The molecular changes underlying the higher risk of chronic inflammatory disorders during aging remain incompletely understood. Molecular variations in the innate immune response related to recognition and interaction with microbes at mucosal surfaces could be involved in aging-related inflammation. We developed an ontology analysis of 20 nucleotide-binding and oligomerization domain (NOD)-like receptors (NLRs) and seven inflammasome-related genes (IRGs) in healthy and inflamed/periodontitis oral mucosal tissues from young, adolescent, adult, and aged non-human primates (Macaca mulatta) using the GeneChip® Rhesus Macaque Genome array. Validation of some of the significant changes was done by quantitative reverse transcription-polymerase chain reaction. The expression of NLRB/NAIP, NLRP12, and AIM2 increased with aging in healthy mucosa whereas NLRC2/NOD2 expression decreased. Although higher expression levels of some NLRs were generally observed with periodontitis in adult mucosal tissues (e.g. NLRB/NAIP, NLRP5, and NLRX1), various receptors (e.g. NLRC2/NOD2 and NLRP2) and the inflammasome adaptor protein ASC, exhibited a significant reduction in expression in aged periodontitis tissues. Accordingly, the expression of NLR-activated innate immune genes, such as HBD3 and IFNB1, was impaired in aged but not adult periodontitis tissues. Both adult and aged tissues showed significant increase in interleukin-1β expression. These findings suggest that the expression of a subset of NLRs appears to change with aging in healthy oral mucosa, and that aging-related oral mucosal inflammation could involve an impaired regulation of the inflammatory and antimicrobial response associated with downregulation of specific NLRs and IRGs.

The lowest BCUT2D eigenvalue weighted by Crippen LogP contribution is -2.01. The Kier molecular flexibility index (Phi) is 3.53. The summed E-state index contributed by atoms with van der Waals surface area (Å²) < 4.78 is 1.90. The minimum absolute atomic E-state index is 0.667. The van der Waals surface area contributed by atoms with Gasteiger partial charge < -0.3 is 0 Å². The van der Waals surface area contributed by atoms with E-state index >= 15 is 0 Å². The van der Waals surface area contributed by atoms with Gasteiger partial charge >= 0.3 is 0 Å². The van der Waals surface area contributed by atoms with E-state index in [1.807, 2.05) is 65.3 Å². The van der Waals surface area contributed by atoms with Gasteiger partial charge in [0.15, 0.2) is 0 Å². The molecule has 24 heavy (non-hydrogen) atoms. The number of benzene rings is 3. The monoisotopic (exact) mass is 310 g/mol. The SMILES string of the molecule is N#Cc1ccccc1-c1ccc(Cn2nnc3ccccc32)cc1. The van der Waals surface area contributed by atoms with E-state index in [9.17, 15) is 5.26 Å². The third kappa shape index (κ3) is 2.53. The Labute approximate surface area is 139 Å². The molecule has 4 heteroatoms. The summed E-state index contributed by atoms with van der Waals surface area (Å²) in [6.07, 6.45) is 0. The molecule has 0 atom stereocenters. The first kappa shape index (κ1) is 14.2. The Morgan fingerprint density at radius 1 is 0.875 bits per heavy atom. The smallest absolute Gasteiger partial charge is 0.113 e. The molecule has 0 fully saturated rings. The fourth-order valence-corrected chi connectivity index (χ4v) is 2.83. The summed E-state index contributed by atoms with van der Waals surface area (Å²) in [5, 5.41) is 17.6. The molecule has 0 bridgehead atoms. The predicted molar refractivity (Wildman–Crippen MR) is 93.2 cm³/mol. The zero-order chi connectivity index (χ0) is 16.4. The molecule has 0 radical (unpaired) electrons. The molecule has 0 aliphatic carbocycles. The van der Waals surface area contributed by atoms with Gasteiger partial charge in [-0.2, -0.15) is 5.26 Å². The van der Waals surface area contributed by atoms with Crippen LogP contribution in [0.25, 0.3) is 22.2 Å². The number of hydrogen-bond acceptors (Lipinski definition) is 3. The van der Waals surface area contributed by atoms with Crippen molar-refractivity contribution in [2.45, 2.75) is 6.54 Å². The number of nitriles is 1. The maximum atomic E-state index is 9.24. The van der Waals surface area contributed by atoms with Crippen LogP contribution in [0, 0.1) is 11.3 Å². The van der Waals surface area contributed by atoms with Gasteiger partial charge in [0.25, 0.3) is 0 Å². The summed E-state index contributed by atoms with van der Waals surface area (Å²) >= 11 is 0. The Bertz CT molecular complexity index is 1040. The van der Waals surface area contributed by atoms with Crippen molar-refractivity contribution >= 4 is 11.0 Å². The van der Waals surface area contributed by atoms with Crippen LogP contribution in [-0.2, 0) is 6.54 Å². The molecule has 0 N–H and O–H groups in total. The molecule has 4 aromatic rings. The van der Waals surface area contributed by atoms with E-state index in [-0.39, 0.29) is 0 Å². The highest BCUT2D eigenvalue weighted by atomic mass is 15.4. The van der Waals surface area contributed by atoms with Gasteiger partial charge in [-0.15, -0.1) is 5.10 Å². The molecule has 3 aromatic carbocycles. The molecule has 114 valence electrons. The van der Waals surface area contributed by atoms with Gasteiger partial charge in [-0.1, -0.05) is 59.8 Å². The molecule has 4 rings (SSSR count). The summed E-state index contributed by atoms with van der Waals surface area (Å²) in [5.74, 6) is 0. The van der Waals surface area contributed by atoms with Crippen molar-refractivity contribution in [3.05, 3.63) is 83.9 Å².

|Number of pages||15|
|Journal||Molecular Oral Microbiology|
|State||Published - Feb 1 2016|
Bibliographical noteFunding Information:
This work was supported by National Institute of Health (NIH) grants P20GM103538 and UL1TR000117. We express our gratitude to the Caribbean Primate Research Center (CPRC) supported by grant P40RR03640 and the Microarray Core of University Kentucky for their invaluable technical assistance. Dr. Stromberg was also funded by NIH grant 5P20GM103436-13.
© 2016 John Wiley & Sons A/S.
- Innate immunity
- NOD-like receptors
- Oral mucosa
ASJC Scopus subject areas
- Dentistry (all)
- Microbiology (medical)